The Democratization of Art
(Limited Editions x Low Prices) + The Internet = 20×200
It is time to say hello to the democratization of Art.
Shortly after the 2000 tech melt-down, Jen Bekman left San Francisco behind and moved to New York to start an art gallery. She may have left the West Coast, but she could not leave the Silicon Valley state of mind. And then Jen had an idea in September, 2007: (Limited Editions x Low Prices) + The Internet = Art for Everyone.
And what an idea it is – in just two years since bootstrapping a now cash flow positive 20×200, the site has won the hearts of art lovers, selling over 50,000 prints to date, to a customer list that includes artists, celebrities, and respected collectors from around the world. 20×200′s approach is to sell limited-edition prints and photography at prices low enough to attract first-time collectors, starting at $20 for a print from a run of 200. If you want to start collecting, 20×200 is an awesome place to start. Prints are beautifully produced, packaged, and priced inexpensively. If you are an artist looking to take advantage of the reach of the Internet, 20×200 is the place to reach a deeply engaged, large community of new and experienced art collectors.
Beginning of this year, a friend told me about 20×200 and offered to make an introduction. I declined, it is the “Art space” after all, and we all know that Art and venture capital has historically been challenging . . . but I kept hearing about 20×200 from people I respect (Sarah Lacy, Bryan Mason, Anil Dash, David Mahoney) and from Artists who partner with 20×200 to make their works of art available on the Internet (Mike Monteiro, Geoffrey Ellis, Lisa Congdon). When we finally met this past summer, I was immediately wowed by the potential of Jen’s vision to leverage the Internet to lower the velvet rope to the Art world and make collecting accessible to everyone. Shortly thereafter, Jon, Om, and I went to New York, and we met with Jen at Taralucci e Vino near Union Square. When we left that coffee shop, we had the feeling that we had just met the perfect person to disrupt the staid art world.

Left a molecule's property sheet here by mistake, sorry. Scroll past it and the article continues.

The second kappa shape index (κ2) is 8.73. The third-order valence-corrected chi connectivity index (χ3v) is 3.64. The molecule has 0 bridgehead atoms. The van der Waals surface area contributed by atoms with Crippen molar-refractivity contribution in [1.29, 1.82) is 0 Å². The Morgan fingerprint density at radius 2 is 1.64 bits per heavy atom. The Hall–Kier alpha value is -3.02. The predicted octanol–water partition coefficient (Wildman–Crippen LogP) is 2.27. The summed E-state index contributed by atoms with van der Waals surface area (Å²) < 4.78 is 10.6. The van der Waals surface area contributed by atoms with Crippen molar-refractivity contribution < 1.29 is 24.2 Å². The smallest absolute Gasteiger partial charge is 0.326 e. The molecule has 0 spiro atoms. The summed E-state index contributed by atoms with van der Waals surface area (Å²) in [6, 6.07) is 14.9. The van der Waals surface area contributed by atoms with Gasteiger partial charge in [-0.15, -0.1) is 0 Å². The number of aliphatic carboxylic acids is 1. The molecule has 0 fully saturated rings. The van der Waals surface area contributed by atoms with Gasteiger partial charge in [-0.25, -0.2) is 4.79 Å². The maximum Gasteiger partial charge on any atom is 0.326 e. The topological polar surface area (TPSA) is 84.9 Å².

Today, we are extremely happy to announce our lead investment in 20×200. Of the few industries that have resisted taking part in new media, few are more glamorous than Art. Long the product of mysterious galleries and opaque pricing schemes, art has historically been accessible only to a privileged few. In starting a company, as in life, timing is everything, and it is often said that being too early is the same as being wrong, so we have stayed out of the Art market until now. We think the timing is finally right for a company like 20×200 to make Art available to everyone, and 20×200 is today’s catalyst in ushering the Art market into the digital age.
We are also excited about our co-investors, as we believe one of the first signs of great companies is the type of entrepreneurs and angel investors they are able to get in their corner. Jen has brought together an experienced group including: Caterina Fake (CEO Hunch, co-Founder Flickr), Chris Dixon (Founder Hunch & SiteAdvisor), Zach Klein (Boxee & lots of impressive stuff), James Joaquin (CEO Xmarks & former CEO of Ofoto), Scott Heiferman (CEO/Founder Meetup), David Mahoney (SFMOMA Board of Trustees member & super angel investor), Nion McEvoy (CEO of Chronicle Books & SFMOMA Board of Trustees member), and Brendan McGovern (CFO Meetup).
True strives to work with passionate and talented visionaries, and Jen is the latest great example of the type of people we admire and respect. She is tenacious and her deep domain expertise gives 20×200 a unique perspective that we believe translates into an unfair advantage. We are honored that 20×200 chose True Ventures as an investor, given that this team had no shortage of options when it came to raising their Series A funding.
It is a big idea. One built of a lot of little pieces.